a)    In response to a question, Anne Tidmarsh said that there were no set dates in which the pilots would start as the intention of local care was that the model be implemented across the board. She said that there were ongoing discussions in relation to the pilots and whether accelerated delivery would be the best option as opposed to piloting.

 

b)    Mr Gibbens invited the Committee to speak to him directly with regards to individual issues or cases that needed to be raised, as each case would be investigated.

c)     In response to a question, Anne Tidmarsh said that all the plans for acceleration across the board would be incorporated so that there would be one Local Care Implementation Plan.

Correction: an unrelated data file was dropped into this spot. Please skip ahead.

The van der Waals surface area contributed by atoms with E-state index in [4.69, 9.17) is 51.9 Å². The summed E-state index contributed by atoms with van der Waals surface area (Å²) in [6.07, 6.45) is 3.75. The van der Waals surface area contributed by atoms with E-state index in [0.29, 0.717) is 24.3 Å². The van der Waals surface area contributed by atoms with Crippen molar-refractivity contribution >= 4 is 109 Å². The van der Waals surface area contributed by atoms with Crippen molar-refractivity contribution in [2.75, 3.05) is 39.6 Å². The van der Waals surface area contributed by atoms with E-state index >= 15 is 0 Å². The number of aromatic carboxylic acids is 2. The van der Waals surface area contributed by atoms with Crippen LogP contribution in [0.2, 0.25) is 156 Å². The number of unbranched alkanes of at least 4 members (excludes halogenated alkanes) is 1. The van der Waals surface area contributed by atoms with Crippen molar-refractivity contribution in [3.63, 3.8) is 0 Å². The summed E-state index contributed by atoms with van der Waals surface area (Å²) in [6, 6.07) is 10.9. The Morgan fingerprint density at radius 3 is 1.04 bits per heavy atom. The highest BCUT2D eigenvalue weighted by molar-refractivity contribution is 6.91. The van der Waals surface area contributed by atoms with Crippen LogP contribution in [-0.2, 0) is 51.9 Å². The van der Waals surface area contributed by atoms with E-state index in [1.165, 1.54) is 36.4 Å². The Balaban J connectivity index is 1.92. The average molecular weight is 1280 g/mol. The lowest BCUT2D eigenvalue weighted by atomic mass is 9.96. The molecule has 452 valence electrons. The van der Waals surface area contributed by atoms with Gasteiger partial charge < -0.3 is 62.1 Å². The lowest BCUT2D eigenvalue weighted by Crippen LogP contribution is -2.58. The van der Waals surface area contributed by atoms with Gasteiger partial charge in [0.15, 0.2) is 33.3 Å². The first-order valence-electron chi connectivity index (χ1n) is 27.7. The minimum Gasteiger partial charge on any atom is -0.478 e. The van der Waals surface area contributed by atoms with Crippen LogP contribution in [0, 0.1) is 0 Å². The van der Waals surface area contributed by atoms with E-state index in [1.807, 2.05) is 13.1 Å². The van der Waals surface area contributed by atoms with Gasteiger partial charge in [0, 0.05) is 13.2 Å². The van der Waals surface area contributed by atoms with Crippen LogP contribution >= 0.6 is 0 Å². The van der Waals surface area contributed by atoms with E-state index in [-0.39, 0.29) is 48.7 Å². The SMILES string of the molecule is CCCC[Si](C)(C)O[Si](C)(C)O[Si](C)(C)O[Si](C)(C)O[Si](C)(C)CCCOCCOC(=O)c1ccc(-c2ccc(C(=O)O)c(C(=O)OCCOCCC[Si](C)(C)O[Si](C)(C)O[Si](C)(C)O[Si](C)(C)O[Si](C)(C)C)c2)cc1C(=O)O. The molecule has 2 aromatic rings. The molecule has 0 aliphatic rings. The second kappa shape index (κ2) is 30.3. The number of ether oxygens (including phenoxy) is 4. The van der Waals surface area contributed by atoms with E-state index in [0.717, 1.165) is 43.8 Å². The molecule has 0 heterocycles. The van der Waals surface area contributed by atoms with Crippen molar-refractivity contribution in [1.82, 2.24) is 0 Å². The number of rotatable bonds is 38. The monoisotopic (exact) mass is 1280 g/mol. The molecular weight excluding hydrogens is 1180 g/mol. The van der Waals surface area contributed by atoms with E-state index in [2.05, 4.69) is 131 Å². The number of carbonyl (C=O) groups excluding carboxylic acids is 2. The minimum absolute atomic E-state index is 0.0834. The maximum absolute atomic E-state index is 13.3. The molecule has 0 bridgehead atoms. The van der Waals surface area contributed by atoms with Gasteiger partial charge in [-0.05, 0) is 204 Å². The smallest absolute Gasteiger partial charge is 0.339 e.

d)    In response to a question, Mr Gibbens said that he would work with all Members to ensure that they had all the information that they needed in relation to the Local Care plan.

 

2.    RESOLVED that the update be noted.

83.

17/00074 - Vulnerable Adults Homelessness Service Redesign pdf icon PDF 92 KB

To receive a report which provides Members with an update on the commissioning of generic support services for vulnerable homeless adults and highlights new and emerging legislative change.

Additional documents:

Minutes:

(Clare Maynard (Head of Commissioning Portfolio – Outcome 2 and 3) and Melanie Anthony (Commissioning and Development Manager) were in attendance for this item)

 

1.    Clare Maynard introduced the report which provided an update on the commissioning of generic support services for vulnerable homeless adults and the new and emerging legislative change.